Contour Drawing

A contour is the line which defines a form, edge or outline. Contour drawing is the place where most beginning artists start. So basically a contour line drawing is an "outline drawing," that uses no shading. You are following the visible edges of a shape.

A contour drawing is done when the artist looks intently at the EDGES of an object, but rarely looks at the paper while the pencil moves. The goal of a contour drawing is to make a line that is authentic and true to what you are actually seeing, and to train your hand to copy your eye's movement. Each contour drawing will be individual and unique.


There are several different types of contour line drawings and I will show my favorite examples of each!


BLIND CONTOUR

This is one of my favorites by February James.

'Blind contour drawing' is when contour drawing is done without looking at the paper AT ALL.

This helps train you to look more often at your subject than look at your paper. Staring down at your paper while drawing can be a hard habit to break~

Each drawing is one of a kind!


Here are some by February James


CONTINUOUS CONTOUR LINE

"Continuous line contour drawing' is a contour drawing done without picking your pencil off of the paper. It is essentially done with one long line. Continuous line contour drawings can be done 100% "blind" or not. Here are some rad examples by Belgium Artist Kris Trappeniers




MODIFIED CONTOUR LINE

A "modified contour line drawing" allows you to look at your paper and pick up your pen, using multiple lines instead of one.

Although not completely blind, the artist should only look at the paper 10% of the time, and at the object 90% of the time. The artist only looks at the paper to place their pencil when they start a new line.

Contour drawings use no shading, but lighter and darker tonal areas can be "suggested" by varying line width and pressure. Darker, thicker lines can be used in shadow areas, and lighter, thinner lines in lighter areas.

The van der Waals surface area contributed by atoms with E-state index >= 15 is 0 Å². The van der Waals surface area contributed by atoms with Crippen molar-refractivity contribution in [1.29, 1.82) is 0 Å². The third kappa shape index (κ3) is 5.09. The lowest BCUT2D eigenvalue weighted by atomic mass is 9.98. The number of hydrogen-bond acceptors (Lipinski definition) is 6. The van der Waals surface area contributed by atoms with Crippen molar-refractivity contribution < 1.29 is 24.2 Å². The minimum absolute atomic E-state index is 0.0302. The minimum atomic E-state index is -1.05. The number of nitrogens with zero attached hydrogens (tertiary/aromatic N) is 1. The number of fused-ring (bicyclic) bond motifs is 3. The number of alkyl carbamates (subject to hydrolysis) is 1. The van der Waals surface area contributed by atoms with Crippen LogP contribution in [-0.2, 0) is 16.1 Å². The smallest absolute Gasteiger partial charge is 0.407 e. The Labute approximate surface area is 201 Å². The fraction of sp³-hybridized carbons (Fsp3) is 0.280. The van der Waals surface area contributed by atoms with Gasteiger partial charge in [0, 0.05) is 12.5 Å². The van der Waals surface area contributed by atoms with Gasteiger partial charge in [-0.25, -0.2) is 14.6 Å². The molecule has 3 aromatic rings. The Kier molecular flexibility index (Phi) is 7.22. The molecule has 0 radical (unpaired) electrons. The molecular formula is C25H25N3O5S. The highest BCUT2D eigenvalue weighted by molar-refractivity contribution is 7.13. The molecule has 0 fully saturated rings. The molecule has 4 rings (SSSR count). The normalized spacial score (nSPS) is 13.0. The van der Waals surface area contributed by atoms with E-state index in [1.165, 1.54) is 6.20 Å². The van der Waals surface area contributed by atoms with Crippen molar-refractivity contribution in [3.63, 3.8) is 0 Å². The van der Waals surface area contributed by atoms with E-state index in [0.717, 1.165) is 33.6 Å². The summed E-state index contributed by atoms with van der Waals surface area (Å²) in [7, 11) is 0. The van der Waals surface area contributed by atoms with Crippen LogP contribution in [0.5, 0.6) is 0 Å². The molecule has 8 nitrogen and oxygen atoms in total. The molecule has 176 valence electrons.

Examples from pinterest



CROSS-CONTOUR

Cross contour lines are drawn lines which travel, as the name suggests, across the form. Cross contours follow the form of the surface area- using curved lines over curving or spherical planes, straight lines across flat surfaces, etc.



WHY DO CONTOUR DRAWING?

So you can develop good hand-eye coordination which is KEY when learning to draw. With regular practice, contour drawing exercises will help train your hand to follow your eye's movements and develop the right brain (creative side!) muscles. This help it become more assertive and aware of the observable balance the left brain's tendency to standardize, generalize, and simplify everything, which creates stereotypical ways of seeing and drawing.


HOW TO DO IT

  1. While you draw, look at the object 90% of the time (100% of the time if doing a BLIND contour).

  2. Look only at your paper when you are ready to make a new line on your paper and you are checking where to place it.

  3. Concentrate on practicing your hand-eye coordination instead of worrying about the look of your drawing.

  4. Go as slowly as a Sloth.

  5. Close one eye while you draw.

  6. Detail, detail, detail!

  7. Capture edges only, but capture as much information as you can! Capture every nook and cranny on paper. Each and every edge, crack, line, wrinkly, etc. that is possible to SEE.




SOME HELPFUL VIDEOS I LIKE TO SHOW MY STUDENTS IF THEY WERE ABSENT DURING INSTRUCTION OR JUST NEED AN EXTRA BOOST TO GET STARTED. (One day I will record myself teaching...but until then...)


Contour Drawing

Blind Contour Drawing

Cross Contour Drawing



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ARTIST STATEMENT

My journey as an artist began at a young age growing up in a Greek-American family and living off the coast of West Africa. My inspiration comes from my travels, nature, surf and local culture. Since I was constantly traveling as a child, I don’t really identify with one place or culture. I am on a constant journey and my art is a product of that journey. Some call my work Surf Art, Beach Art, Yoga Art and more. To me it's my art, my emotions and what I am going through at the time. My process starts with patterns, words, numbers, letters, and multiple layers of color washes and various mediums with an image evolving from the background. I love creating local beach imagery in Texas and imagery based on my travels and local surf culture. The best part of being an artist is seeing someone feel a connection with a piece knowing that it takes them somewhere or a moment in time that I captured of them. Seeing that excitement and smile on their face is the best feeling to me as an artist.

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